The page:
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Researchers Unlock Truffle Genome

March 29, 2010

The genome of the black, golfball-sized edible mushroom known as the Perigord truffle has been successfully decoded by French and Italian researchers, a step that experts believe will cut down in fraudulent sales of Tuber melanosporum imposters.

In a March 28 press release, officials from the French National for Agricultural Research (INRA), who worked alongside officials from the Universities of Lorraine and the Mediterranean and scientists at laborites in Turin, Parma, Urbina, Rome, and elsewhere in Italy, announced that they had published a paper discussing the sequencing and decoding of the “black diamond” fungus.

The paper, which was published online in Nature on Sunday, found that 6,000 of the truffle’s 7,500 protein-coding genes were similar to other mushrooms, but that “several hundred genes are unique to the truffle and play a fundamental role in mushroom formation and symbiosis with the host plant.”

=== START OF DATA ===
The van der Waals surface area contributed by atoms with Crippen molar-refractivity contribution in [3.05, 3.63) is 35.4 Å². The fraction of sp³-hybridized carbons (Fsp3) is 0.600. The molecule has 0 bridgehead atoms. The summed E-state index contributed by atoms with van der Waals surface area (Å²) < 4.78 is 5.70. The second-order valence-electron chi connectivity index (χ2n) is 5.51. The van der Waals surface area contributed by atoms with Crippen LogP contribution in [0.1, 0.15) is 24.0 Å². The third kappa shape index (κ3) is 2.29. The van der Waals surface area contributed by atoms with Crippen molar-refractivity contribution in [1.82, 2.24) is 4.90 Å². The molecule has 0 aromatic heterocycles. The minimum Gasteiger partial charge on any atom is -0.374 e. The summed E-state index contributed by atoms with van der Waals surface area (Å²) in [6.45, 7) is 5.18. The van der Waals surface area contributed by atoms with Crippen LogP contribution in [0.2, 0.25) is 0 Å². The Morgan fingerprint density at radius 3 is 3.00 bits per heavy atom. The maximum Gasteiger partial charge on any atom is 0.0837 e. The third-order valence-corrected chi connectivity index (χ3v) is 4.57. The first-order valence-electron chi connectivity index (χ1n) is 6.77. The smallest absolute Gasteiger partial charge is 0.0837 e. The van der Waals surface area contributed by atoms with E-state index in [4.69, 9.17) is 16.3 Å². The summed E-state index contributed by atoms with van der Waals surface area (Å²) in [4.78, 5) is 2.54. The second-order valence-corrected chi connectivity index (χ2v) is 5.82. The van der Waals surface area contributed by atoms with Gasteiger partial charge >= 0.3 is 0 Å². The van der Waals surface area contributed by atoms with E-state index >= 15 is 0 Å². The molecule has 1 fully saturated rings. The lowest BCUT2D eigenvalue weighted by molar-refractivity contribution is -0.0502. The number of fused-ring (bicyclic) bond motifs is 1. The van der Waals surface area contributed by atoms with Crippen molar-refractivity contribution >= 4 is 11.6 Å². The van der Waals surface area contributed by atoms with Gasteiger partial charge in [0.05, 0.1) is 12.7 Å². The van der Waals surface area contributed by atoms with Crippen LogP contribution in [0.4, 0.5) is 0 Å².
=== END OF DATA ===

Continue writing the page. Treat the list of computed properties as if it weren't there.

“Studying them will reveal the mechanisms behind the formation of this peculiar underground fructification,” INRA officials said in their press release.

“The relevance of the study goes beyond the purely academic,” the researchers claim. “Full sequencing of the black Perigord truffle genome has also allowed the development of high-throughput diagnostic tools for genetic polymorphism of this valuable product.”

“DNA sequencing also made it possible to spot several thousand genetic markers in the genome. About a dozen of these are currently being used to create a DNA fingerprint file of some fifty populations of Tuber melanosporum from Italy, Spain, and France,” they added. “The DNA fingerprints make it easier to carry out ‘typing’ of the geographic origin of harvested truffles, and allow the use of product certification and fraud detection tools.”

Truffles can reach prices of more than $1,300 per pound, and they are often the target of fraud as individuals try to pass off cheap imitations as the immensely valuable Tuber melanosporum.

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